He has more than 10,000 followers and one of the most well-known and humorous Twitter feeds in the country. By any standard, that’s pretty impressive. But considering that Don Willett is a justice on the Texas Supreme Court, he shatters the competition from those in his profession.
Justice Willett is a native Texan, graduating from Baylor University in 1988. He was the first college graduate in his family. He went to law school at Duke immediately afterward, followed by an illustrious career in law and policy, at one point serving as Director of Law and Policy in the White House for President Bush.
Despite those achievements, Justice Willett’s Twitter feed allows him to connect with everyday people, rather than staying distant from the public eye – as most judges prefer to do.
For example, a tweet posted on November 21st says “The one (and only) book a Supreme Court Justice needs in his library…” with a picture of The Complete Calvin and Hobbes collection of comics. Or another, with a picture of a roll of black tape, backed by the Declaration of Independence: “If you mend rips in your judicial robe with black electrical tape, you might be a redneck judge…”
Or when Baylor’s football team was ranked below rival TCU (leading to disappointment and frustration among Baylor fans), Justice Willett tweeted, “SMG = ‘shaking my gavel'” on Nov. 18th.
Justice Willett said he first reserved his Twitter handle, @JusticeWillett, in 2009. He wanted to “avoid someone poaching it.”
His first tweet? On February 19, 2010, to commemorate his firstborn son’s 6th birthday. “Initially, I would only tweet every 3-4 days, if that,” said Justice Willett. “Now that I’m getting more acquainted with it, I probably tweet 15-20 times per day on average.”
It’s unusual for someone in a judicial role to have a strong social media presence – especially considering the possible mistakes that could be made. But Justice Willett says he is careful. “You have to engage smartly,” he said. He takes pride in his diverse followers and tries to avoid scoring cheap political points. He is also very careful to avoid speaking about potential legal issues that may come before the Texas Supreme Court.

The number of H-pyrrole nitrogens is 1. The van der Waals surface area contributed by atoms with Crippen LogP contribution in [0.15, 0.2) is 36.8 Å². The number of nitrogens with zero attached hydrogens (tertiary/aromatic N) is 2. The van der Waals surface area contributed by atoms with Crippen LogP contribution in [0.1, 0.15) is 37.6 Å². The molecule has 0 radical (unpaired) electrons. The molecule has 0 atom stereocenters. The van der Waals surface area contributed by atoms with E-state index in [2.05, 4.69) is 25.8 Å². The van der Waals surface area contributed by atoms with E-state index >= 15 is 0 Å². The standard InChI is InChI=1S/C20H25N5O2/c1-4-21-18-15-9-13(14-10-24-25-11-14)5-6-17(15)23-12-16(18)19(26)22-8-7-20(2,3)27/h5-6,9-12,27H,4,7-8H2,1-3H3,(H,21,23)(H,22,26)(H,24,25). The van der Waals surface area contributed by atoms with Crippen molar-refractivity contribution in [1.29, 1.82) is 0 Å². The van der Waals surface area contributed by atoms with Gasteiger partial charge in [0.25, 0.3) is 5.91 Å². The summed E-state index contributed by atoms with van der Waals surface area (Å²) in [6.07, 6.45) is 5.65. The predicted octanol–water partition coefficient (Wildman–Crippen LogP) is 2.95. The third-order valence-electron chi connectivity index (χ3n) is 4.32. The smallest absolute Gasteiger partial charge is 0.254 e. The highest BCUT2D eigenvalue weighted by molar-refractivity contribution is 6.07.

The benefits are important to him. Though Justice Willett’s Twitter account first became substantially active during his first contested primary in 2012, he soon realized that tweeting often was a low-cost, high-yield way to increase his visibility. “Voters have very little information about who these obscure judicial characters are,” he said.
It helps to give voters a chance to see Don Willett the father, husband, and sports fan instead of just Don Willett, the justice on the Texas Supreme Court. Most people usually view judges as “dull, humorless, disembodied brains who decide high-browed legal disputes” said Willett. “There’s a lot of truth in that, but we are every bit as flesh and blood as everybody else.”
Justice Willett has received great responses from followers, both in his community and around the country. “People view it as rare and refreshing for a Supreme Court Justice to step out from behind the bench and be authentic,” he said. Part of that owes to the fact that he writes all of his own tweets. He doesn’t rely on any staff members to post to his account, even during the campaigns.
As such, he realizes the importance of watching what he says. “I do a lot of self-censoring before I hit the Tweet button.” He says he has never deleted a tweet for being imprudent. “Whether it’s a 140-page opinion or a 140-character tweet, judges need to be cautious.”
One thing Justice Willett especially likes about Twitter is that it helps to remove distance. Posting interesting content on free social media is a way to get the same message across to people who may be far away.
He has also never paid to promote his tweets – only earning followers the “old-fashioned way.”
So if Justice Willett wasn’t running for reelection every six years, would he still tweet? He thinks so. Twitter offers “a terrific one-stop compilation of very smart people commenting on the warp-speed happenings of the world.”